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Using stable isotope analysis to study the diet of Gilchristella aestuaria larvae: preliminary insights into the foodwebs of six South African estuaries
Stockholm University, Faculty of Science, Department of Ecology, Environment and Plant Sciences. Nelson Mandela Metropolitan University, South Africa.
Number of Authors: 4
2016 (English)In: African Journal of Aquatic Science, ISSN 1608-5914, E-ISSN 1727-9364, Vol. 41, no 4, 389-398 p.Article in journal (Refereed) Published
Abstract [en]

South African estuarine systems are becoming increasingly altered by anthropogenic and environmental factors, but the consequences of such changes for these systems are still not fully understood. The most common approach for evaluating the ecological status of aquatic systems is studying their associated foodwebs. Due to their high abundance and important ecological role, the larvae of estuarine round herring Gilchristella aestuaria (Gilchrist, 1913) are key candidates for examining the foodweb structure and function of southern African estuaries. The foodwebs and trophic interactions of G. aestuaria larvae in six estuaries in South Africa were compared using larvae sampled in November 2013 and analysed using delta C-13 and delta N-15 and Bayesian isotopic mixing models. The main prey type for G. aestuaria larvae in all estuaries was zooplankton. We found a high similarity among the Kariega, Gamtoos, Great Fish and Sundays estuaries in terms of consumers and potential sources for both d13C and delta N-15 signatures. Significant differences were found in delta C-13 values among marine-dominated estuaries, such as the Kromme Estuary, and the more freshwater-dominated systems. In addition, in the Kromme Estuary particulate organic matter was very important in the diet of G. aestuaria larvae. Our results suggest that both food availability and physical environmental parameters strongly affect the diet and condition of G. aestuaria and, consequently, the entire foodweb in the system.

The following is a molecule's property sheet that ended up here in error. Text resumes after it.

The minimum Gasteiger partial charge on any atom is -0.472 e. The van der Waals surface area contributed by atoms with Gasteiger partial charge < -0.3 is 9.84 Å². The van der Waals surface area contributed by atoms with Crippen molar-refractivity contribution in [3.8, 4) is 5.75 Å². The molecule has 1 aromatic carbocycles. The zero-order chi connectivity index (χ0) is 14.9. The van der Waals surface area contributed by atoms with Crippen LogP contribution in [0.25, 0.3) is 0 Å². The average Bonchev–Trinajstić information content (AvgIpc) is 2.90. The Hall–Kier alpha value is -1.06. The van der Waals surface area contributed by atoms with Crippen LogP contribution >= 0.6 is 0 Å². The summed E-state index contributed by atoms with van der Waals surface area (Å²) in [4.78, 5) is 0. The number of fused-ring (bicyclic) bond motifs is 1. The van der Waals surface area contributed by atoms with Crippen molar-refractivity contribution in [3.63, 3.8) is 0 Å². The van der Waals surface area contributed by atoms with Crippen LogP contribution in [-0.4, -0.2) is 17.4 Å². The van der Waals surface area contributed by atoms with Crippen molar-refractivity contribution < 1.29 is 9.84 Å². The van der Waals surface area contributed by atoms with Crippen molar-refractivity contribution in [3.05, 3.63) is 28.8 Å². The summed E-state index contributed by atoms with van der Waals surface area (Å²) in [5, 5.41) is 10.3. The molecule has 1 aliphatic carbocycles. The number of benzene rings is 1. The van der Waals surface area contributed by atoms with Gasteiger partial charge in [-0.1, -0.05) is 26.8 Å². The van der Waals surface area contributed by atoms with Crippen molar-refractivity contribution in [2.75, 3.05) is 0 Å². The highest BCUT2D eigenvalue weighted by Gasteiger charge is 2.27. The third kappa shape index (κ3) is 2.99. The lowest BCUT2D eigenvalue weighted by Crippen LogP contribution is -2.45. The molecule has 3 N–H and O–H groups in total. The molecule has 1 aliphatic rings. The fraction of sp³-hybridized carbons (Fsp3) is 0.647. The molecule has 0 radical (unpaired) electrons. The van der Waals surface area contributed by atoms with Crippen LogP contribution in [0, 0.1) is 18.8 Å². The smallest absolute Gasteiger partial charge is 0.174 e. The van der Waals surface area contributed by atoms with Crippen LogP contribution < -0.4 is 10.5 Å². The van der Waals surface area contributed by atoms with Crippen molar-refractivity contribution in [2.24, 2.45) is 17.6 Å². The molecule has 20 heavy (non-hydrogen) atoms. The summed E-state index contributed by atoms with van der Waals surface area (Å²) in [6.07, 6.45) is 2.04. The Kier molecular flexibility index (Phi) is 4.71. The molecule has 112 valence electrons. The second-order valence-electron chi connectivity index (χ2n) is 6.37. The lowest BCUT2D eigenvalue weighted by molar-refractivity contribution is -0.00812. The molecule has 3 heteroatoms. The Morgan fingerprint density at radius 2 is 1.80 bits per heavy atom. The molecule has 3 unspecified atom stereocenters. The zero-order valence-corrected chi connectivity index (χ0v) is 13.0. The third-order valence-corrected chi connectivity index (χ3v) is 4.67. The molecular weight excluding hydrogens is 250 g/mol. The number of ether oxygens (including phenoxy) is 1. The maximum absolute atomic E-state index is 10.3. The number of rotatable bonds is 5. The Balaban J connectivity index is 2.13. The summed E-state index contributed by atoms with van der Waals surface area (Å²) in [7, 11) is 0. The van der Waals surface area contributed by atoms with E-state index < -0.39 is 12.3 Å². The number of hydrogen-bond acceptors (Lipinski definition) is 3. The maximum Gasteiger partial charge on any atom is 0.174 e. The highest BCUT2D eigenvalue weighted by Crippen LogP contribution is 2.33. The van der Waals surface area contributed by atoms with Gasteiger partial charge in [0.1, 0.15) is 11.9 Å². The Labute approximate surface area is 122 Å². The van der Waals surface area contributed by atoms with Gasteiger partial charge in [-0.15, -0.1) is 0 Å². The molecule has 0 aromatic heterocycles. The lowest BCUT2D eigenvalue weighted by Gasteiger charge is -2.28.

Place, publisher, year, edition, pages
2016. Vol. 41, no 4, 389-398 p.
Keyword [en]
Bayesian isotopic mixing models, early life history, estuarine ecology, estuarine round herring, fish trophic ecology
National Category
Biological Sciences
Identifiers
URN: urn:nbn:se:su:diva-140463DOI: 10.2989/16085914.2016.1252709ISI: 000391854400005OAI: oai:DiVA.org:su-140463DiVA: diva2:1079431
Available from: 2017-03-08 Created: 2017-03-08 Last updated: 2017-03-08Bibliographically approved

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Costalago, David
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Citation style
  • apa
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